Lying is an intrinsically evil act. Therefore, lying is always a sin. But every sin has three fonts of morality (intention, moral object, circumstances). The evil moral object makes the act intrinsically evil and always immoral, but the other fonts are not irrelevant. A lie that would otherwise be only a venial sin becomes a mortal sin, if it is said with a malicious intention, or if the circumstances include harm that gravely outweighs any good consequences.
Therefore, there are two ways to define any intrinsically evil act:
(1) based on the essential moral nature of the act itself, as determined by its moral object,
(2) based on the moral object and one or both of the other fonts.
The CCC and other magisterial sources often define an intrinsically evil act by describing not only the moral object, but also one or both of the other fonts. For example, euthanasia is defined as murder with the intention (purpose) of relieving all suffering. By definition, we call an act euthanasia only if it has both a particular evil moral object and a particular intention. But suppose that, after a sin of euthanasia has been committed, we discover that the intention was not to relieve suffering, but to gain an inheritance. Since the intention was not to relieve suffering, the act does not meet the definition of euthanasia. But the moral object is unchanged. The act is merely a different type of murder.
The example of euthanasia proves that, even when we use the second type of definition of an intrinsically evil act, the fonts of intention and circumstances do not determine the moral object at all. Nor can a change in intention or a change in circumstances change the moral object. A change in intention or circumstances might change what we call the act, but the act remains intrinsically evil and always immoral, because the moral object is unchanged.
Abortion is defined as murder in the circumstance that the innocent victim is prenatal. If the innocent victim is killed after birth, the act is now defined as infanticide. A change in the circumstances (the age of the victim) changes what we call the act, but the moral object is unchanged. Intrinsically evil acts are always immoral, regardless of intention or circumstances.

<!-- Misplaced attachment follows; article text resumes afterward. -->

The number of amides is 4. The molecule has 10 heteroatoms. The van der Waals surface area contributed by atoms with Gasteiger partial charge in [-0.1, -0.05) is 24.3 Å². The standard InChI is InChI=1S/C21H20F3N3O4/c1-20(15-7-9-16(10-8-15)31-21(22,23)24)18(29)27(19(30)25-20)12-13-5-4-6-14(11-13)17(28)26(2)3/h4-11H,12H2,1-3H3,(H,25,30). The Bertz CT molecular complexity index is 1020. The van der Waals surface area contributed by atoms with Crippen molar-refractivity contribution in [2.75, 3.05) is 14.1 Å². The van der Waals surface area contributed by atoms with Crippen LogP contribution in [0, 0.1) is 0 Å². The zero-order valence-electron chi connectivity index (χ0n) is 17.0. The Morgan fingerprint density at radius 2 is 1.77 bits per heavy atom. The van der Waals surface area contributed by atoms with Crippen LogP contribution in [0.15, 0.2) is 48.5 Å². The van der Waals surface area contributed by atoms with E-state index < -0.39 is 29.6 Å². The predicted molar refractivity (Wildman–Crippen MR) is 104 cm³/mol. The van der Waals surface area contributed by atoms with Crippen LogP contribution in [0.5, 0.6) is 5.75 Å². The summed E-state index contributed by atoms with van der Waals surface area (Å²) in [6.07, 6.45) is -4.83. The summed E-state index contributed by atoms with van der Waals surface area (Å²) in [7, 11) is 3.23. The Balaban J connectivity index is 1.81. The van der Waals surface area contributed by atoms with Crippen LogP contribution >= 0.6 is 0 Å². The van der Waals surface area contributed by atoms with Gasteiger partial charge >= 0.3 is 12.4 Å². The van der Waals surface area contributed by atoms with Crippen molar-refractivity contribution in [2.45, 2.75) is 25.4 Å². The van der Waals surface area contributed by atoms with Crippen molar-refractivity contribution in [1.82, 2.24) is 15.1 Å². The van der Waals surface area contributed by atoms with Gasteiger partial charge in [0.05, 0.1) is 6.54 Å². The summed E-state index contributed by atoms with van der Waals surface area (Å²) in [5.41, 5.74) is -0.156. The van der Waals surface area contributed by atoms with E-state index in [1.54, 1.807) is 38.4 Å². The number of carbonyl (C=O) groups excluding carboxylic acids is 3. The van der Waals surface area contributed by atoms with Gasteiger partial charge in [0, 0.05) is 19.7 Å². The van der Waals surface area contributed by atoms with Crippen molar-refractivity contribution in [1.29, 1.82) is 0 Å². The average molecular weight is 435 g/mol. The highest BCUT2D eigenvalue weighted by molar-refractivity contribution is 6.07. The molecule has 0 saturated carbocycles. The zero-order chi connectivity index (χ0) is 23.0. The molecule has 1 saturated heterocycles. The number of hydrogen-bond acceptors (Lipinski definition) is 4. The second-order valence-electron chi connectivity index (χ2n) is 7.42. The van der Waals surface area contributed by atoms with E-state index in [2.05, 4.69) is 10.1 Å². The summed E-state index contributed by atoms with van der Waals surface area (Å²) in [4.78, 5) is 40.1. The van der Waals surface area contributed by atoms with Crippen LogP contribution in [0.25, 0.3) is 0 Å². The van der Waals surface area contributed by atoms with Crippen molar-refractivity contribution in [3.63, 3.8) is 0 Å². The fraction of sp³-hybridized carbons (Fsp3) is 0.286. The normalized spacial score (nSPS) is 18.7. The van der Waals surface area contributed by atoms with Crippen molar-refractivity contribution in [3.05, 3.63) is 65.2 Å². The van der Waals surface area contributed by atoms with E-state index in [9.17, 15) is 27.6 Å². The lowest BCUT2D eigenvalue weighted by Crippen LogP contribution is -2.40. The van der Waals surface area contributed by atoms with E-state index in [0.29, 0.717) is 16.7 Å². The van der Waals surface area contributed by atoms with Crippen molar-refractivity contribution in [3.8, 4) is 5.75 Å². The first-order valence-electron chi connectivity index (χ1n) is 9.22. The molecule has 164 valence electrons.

The CCC describes lying by stating its moral object, speaking a falsehood, and by stating the most common intention, to deceive (n. 2482-83). This definition is the second type, in which both the nature of the act and one (or both) of the other fonts is described. But this does not imply that lying without the intention to deceive is not intrinsically evil, or is not a sin. Veritatis Splendor teaches that intrinsically evil acts are always immoral, regardless of intention or circumstances.
We could also define lying without reference to the most common intention (to deceive), by describing the nature of the act itself, in terms of its moral object. Now just as any doctrine of the Faith can be correctly described using various wordings, so also can lying be described with various words, but revealing the same evil moral object. A simple definition would be: to assert a falsehood. A falsehood can be asserted by words or other indications (e.g. nodding your head). A falsehood can also be asserted by denying a truth.
In fact, every lie can be philosophically viewed as a denial of truth. For evil cannot exist by itself. Every evil is a deprivation of some good. Evil is a lack of ‘being’. And so a lie is essentially a deprivation of truth from an assertion. Furthermore, every evil moral object, in any intrinsically evil act, is a deprivation of some good required by the love of God and the love of neighbor as self. The moral object of lying is evil because God is Truth and because the love of neighbor is based upon the love of God.
But the second font of morality is not the moral object by itself. Moral objects do not exist apart from intentionally chosen acts. The deprivation of truth from an assertion is an intrinsically evil act and a lie, only when the act is intentionally chosen. A person lies who intentionally chooses to assert as true what he knows or believes to be false, or to assert as false what he knows or believes to be true, or even to assert that something is true without any knowledge as to whether it is true or false.